Daniel Lee and his Bottega Veneta are definitely in a good mood, and look forward to the the joyful re-emergence that might finally arrive this summer-slash-autumn. The pre-fall 2021 outing that (Instagram-less) brand calls “Wardrobe 02” is a bold line-up of essentials sprinkled with a few of the so-odd-it’s-good whimsies that will soon become collector’s items. Yes, the company will be selling the roller skates that Oumi Janta and Malick Bodian model in these pictures. It’s also a branding exercise, with a look book lineup that includes, in addition to the roller skaters, the musicians Skepta, Arca and Neneh Cherry; the dancer Roberto Bolle; artist Mark Leckey; and Central Saint Martins B.A. fashion course leader Sarah Gresty, a friend of Lee’s from his school days. “It’s people who we aspire to see in the clothes,” he told Vogue. “And there’s big diversity, from music, film, dance, theater, art, skateboarding.” As that roster suggests, and as previous Lee runways have told us, there’s nothing conservative about Bottega Veneta essentials. For Lee and his team, clothing is performance. That’s clear from a look that’s feathered in aqua blue plumes from its high neckline to its pants hem, from an intricately beaded knit BV-green evening dress, and from a giant leather belt that twists around the torso like a helix. But it also goes for straight-world-passing tailoring. The tweed suits are boardroom safe, but they’re definitely not boring. “They’re generic in a way. I like this idea of quite banal everyday clothes” Lee said. “But when you see the fabrics in real life there’s always more to [them]: the tweeds that stretch, the beautiful fabric development, the garments that are constructed without linings. There’s a lot of love and attention in the details, and that we really get off on, honestly.” What you can’t miss is the sense of fun Lee and company are having. His feathery party pants are a guaranteed good time and the clearest signal yet that post-pandemic fashion is going to roar indeed. “The world needs fun now. We want to be provoked,” Lee concluded.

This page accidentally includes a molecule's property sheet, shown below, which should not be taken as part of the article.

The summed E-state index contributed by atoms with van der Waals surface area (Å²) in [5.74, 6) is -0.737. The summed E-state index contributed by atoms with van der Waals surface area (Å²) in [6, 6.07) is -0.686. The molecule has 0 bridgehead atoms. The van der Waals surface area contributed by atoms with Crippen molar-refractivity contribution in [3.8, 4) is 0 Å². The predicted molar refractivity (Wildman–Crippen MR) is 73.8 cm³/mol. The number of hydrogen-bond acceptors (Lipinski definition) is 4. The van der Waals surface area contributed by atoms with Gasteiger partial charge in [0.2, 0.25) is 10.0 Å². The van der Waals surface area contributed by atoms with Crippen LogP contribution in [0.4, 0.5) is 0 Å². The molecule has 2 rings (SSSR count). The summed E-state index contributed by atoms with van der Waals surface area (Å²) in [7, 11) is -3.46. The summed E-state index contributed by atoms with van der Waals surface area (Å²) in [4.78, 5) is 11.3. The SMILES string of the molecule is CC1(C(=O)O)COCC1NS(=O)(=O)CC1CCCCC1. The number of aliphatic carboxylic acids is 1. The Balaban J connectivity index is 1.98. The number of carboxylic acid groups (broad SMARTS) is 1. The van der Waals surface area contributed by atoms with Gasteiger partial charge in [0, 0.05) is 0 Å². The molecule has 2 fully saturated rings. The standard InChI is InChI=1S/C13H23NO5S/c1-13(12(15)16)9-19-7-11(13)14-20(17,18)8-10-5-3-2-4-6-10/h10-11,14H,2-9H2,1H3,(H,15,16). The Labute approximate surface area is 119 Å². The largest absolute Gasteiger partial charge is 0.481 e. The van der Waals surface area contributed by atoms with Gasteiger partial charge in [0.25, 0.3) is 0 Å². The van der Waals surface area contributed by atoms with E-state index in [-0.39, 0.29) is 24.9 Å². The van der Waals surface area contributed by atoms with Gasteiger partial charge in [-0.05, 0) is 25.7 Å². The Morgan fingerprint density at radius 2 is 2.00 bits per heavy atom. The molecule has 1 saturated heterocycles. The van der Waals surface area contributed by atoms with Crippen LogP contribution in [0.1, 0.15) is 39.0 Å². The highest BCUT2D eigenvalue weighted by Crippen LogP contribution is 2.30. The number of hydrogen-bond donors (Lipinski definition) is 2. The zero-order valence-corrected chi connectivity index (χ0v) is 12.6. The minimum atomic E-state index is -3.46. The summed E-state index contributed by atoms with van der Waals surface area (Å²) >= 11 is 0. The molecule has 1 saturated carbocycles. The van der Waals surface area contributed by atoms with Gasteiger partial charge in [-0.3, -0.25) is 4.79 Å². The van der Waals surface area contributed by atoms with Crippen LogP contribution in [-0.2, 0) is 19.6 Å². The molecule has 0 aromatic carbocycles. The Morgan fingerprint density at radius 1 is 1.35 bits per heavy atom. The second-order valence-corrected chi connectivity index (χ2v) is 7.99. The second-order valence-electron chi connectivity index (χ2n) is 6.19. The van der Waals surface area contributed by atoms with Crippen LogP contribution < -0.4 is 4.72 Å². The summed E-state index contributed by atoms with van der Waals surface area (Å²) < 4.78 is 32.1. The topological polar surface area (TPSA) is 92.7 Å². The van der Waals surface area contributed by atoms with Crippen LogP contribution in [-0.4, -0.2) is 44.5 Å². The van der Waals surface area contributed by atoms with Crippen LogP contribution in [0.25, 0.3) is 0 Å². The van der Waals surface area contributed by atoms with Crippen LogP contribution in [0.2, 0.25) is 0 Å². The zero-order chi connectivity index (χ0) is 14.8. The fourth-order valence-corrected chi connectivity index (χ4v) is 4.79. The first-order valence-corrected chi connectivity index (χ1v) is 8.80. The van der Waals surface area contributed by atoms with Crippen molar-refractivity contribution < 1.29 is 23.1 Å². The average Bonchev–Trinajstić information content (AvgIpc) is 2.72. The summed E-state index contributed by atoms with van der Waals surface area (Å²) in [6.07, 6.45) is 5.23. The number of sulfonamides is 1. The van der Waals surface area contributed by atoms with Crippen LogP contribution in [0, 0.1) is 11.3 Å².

Pierpaolo Piccioli is busy keeping Valentino’s re-signification going, the line of thought about identity, humanity, and radicalism around which he’s been tailoring his practice since last year. “Today, more than ever, aesthetics are determined by identity,” the designer told Vogue while discussing his pre-fall 2021 collection. “To make Valentino’s codes and values pertinent for today, I want to keep a firm hold on its identity while shifting its signifiers, giving them a new attribution.” What does that mean, exactly? “It means giving a more human dimension to Valentino’s lexicon, less obviously glamorous,” Piccioli said. “Not because I condemn red carpet glamour, but because today, there’s the need of a new warmth, of more humanity. So you have to open up those codes, giving them new life and the freedom to speak through more personal, individual interpretations.” And what is more individual, personal, and human than a portrait? For pre-fall Piccioli lensed the look book himself, with a cast of Italian beauties not all of whom are models, but rather friends and young women “with something to say,” he explained. The collection was intended as a series of individual pieces underlining the unique, non-clichéd humanity of each woman and her non-stereotyped representation of femininity. “The way I approached the shoot was a metaphor of what I’m doing at Valentino,” explained Piccioli. “Models for me are individuals, ‘persone’. This is a moment in time where humanity is paramount. The whole cultural discourse about inclusivity, accepting and enhancing diversities, and the freedom of expressing oneself – it’s just about putting humanity front and center as a non-negotiable social, political, and personal value.” Shot in an empty yet decadent Roman palazzo, with chiaroscuro light giving each image a painterly, metaphysical aura, the collection paid a telling homage to Valentino’s culture of couture, even if it consisted mostly of daywear. Dégradé embroideries in macro sequins, wool knots, and beads; handmade taffeta and lace intarsia; bouillonné rosettes and thread-made appliqués; embellishments made through a complex carving techniques – these and other couture flourishes were lavished on clean-cut coats and capes in double cashmere, everyday pieces of luxurious ease. Red roses, an homage to the famous Valentino flamingo dress, were stitched on a sweatshirt in vermilion cady, while a simple shirt in crisp pale blue poplin was inlaid with individually cut florals selected from different types of see-through lace. Summing up, Valentino’s ready-to-wear hasn’t been in such a good place as now for years.